Anita Fries, DO, knew from a young age what she wanted to be when she grew up. Though, a call from Broadway could’ve changed the course of history.
“Growing up, I was heavily involved in the performing arts. I loved to sing–still do–and participated in several musicals. I dreamt of opening for Whitney Houston,” said Dr. Fries.
However, the superstar was no match for the influence of Fries’ physician assistant father, who, as a young man, broke many barriers to entering healthcare and ultimately instilled a love of science and particularly physiology in his daughter.
“My dad was cool as a cucumber,” said Dr. Fries. “When I was worried or nervous, he would remind me that you eat an elephant one bite at a time. It was his way of getting me to focus on the task before me and not borrow trouble.
“He also taught me how to treat patients and create a medical home they can feel safe in,” continued Dr. Fries. “I owe my confidence and faith to him. Yet, there’s not a day that goes by that I don’t wish I could pick up the phone and call him for advice or reassurance.”
Fries’ father died in 2017 while she was in medical school. An undetected mole on the bottom of his foot was melanoma. Dr. Fries encourages all those reading this to get a skin check and learn how to do self-checks!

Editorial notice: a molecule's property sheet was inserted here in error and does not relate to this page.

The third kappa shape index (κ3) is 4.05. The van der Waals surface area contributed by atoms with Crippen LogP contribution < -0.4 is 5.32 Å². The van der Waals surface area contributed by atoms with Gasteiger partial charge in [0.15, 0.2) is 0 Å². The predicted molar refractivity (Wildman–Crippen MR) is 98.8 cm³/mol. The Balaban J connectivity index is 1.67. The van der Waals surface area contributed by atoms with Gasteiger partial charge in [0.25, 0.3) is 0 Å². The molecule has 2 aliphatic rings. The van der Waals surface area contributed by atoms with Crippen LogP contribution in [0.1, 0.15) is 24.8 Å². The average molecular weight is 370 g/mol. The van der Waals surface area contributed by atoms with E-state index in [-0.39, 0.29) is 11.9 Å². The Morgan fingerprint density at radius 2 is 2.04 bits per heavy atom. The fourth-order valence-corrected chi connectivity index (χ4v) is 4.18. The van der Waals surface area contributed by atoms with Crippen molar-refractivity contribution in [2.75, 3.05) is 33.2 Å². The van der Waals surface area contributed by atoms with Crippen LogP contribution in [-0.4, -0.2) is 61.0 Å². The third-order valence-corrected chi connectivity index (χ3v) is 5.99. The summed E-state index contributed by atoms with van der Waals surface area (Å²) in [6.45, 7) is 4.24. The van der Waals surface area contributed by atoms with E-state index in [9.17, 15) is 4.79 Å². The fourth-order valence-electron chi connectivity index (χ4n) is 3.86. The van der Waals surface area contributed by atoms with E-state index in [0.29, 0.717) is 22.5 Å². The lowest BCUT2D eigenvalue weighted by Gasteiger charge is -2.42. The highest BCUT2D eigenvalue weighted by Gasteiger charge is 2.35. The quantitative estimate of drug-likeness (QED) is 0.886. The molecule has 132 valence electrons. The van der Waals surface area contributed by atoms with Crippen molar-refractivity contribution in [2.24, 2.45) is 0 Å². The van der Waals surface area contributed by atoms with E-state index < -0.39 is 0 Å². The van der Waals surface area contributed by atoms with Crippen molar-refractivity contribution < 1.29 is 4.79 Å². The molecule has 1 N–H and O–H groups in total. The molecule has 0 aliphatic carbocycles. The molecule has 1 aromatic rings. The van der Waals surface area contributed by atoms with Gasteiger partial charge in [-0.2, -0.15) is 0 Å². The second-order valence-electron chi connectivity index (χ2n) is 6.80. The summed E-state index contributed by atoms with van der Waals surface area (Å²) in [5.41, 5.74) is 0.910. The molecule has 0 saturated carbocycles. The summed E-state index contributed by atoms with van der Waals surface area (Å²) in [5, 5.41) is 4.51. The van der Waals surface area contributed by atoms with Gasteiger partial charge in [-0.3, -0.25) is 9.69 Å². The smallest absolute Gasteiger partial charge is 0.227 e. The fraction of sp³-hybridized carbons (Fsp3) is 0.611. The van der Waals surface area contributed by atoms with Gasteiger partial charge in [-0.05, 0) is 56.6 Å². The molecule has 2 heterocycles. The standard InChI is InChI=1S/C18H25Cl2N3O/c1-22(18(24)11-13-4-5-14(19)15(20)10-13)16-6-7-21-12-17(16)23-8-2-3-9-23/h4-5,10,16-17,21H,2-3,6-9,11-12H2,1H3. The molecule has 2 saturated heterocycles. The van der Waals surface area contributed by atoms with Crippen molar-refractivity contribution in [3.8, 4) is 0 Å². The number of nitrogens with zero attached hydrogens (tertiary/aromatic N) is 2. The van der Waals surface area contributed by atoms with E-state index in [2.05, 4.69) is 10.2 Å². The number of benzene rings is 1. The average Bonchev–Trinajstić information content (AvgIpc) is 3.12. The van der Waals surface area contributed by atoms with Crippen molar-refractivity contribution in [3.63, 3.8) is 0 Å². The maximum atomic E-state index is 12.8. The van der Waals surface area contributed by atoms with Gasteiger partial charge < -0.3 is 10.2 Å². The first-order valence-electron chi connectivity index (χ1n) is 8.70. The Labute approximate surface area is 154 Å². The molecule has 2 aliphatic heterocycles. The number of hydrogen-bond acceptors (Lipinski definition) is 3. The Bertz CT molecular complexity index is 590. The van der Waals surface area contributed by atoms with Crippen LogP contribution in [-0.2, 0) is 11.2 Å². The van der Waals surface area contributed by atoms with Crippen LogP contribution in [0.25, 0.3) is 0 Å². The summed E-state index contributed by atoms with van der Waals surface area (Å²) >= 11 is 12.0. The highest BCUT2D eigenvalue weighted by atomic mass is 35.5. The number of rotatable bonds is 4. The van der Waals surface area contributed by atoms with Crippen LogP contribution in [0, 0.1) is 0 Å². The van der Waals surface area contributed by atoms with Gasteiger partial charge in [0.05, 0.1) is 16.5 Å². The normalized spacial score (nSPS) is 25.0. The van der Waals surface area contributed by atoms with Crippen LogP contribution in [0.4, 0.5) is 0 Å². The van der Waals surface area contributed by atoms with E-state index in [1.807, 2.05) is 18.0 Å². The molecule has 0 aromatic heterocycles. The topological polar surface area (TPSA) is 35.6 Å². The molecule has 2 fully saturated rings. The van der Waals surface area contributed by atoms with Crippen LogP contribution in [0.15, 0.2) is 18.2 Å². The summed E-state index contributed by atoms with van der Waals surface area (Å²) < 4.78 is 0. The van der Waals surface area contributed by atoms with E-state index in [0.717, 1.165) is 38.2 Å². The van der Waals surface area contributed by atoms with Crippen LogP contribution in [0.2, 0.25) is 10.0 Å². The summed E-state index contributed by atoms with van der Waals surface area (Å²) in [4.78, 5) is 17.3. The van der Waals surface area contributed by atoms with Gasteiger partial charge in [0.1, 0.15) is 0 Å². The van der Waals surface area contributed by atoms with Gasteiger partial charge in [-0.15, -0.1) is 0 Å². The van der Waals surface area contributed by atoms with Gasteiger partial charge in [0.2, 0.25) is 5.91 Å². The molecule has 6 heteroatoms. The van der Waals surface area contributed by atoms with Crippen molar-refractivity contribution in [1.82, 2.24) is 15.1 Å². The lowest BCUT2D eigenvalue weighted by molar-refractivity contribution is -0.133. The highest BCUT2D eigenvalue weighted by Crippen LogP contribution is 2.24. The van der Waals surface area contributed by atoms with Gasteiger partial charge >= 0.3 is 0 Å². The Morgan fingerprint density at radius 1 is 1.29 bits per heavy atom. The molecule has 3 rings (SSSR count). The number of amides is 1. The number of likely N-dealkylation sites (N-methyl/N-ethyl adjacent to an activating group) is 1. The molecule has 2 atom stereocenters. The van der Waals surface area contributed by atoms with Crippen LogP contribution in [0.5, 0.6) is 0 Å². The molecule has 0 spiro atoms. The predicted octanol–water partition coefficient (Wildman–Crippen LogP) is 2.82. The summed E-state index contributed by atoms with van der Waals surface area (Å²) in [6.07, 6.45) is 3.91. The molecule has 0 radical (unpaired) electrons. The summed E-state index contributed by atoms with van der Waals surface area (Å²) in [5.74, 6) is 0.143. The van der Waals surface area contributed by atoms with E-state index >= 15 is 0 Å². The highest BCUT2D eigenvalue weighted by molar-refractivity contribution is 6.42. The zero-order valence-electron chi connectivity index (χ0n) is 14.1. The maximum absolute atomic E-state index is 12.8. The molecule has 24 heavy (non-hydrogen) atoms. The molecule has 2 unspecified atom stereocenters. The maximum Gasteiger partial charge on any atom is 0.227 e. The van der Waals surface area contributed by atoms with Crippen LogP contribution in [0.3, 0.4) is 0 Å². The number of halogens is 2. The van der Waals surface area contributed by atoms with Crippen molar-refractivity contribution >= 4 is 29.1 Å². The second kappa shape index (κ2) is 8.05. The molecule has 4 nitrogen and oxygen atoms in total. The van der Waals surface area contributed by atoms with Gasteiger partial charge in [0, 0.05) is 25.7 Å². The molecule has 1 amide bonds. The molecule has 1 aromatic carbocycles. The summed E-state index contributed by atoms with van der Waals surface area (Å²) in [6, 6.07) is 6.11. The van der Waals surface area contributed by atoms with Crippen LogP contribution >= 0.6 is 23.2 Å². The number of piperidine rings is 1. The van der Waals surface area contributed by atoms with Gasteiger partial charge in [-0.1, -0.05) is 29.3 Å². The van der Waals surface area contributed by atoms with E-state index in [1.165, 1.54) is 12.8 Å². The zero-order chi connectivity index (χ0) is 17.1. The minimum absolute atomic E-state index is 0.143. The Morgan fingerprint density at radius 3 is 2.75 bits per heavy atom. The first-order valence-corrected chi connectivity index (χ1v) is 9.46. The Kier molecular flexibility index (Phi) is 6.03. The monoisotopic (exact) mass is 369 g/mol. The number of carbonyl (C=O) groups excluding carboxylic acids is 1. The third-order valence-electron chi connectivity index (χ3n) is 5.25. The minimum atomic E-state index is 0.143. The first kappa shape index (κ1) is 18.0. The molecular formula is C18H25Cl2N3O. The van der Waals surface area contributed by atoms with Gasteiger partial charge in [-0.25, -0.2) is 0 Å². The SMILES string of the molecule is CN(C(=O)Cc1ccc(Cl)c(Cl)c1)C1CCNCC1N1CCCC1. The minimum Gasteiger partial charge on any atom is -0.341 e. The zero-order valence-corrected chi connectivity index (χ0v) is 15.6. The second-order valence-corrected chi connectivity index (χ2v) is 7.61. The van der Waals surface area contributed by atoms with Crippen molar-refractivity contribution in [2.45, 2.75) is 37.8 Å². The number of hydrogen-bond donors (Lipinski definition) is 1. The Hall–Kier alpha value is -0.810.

“My husband and I gave our first daughter my dad’s middle name as her middle name in memory–Aria James,” said Dr. Fries. “We now have two daughters who I know my dad would’ve just eaten up!”
Spending time with her family is Dr. Fries’s “favorite thing in the whole world.” She also loves traveling (Disney World and Ireland top her list so far) and food. She’s always hungry! The three restaurants she frequents most are Convivio in Zionsville and Thai District, and Bru Burger in Brownsburg.
Motherhood has given Fries the best training for being a pediatrician. She says her own worries and concerns have given her empathy and made her show up for her patients more strongly.
“Pediatrics is a lot of anticipatory guidance and reassurance,” said Dr. Fries. “The children are our patients, but it’s their families who we’re dealing with. I tell my adults to send me what they’re looking at online, and we can discuss it.”
To Fries, pediatrics is a partnership because physicians see only a snippet of a child’s life. She enjoys working with her patient’s families and using an osteopathic approach to treat patients as a whole through the many stages of childhood.
“Each phase of life is so special,” said Dr. Fries. “I like helping new moms and newborns. I like the troubleshooting that goes along with the toddler years. And I appreciate the challenges that confront our teens today. Developing a relationship with teens and allowing them to discuss issues is incredibly rewarding.”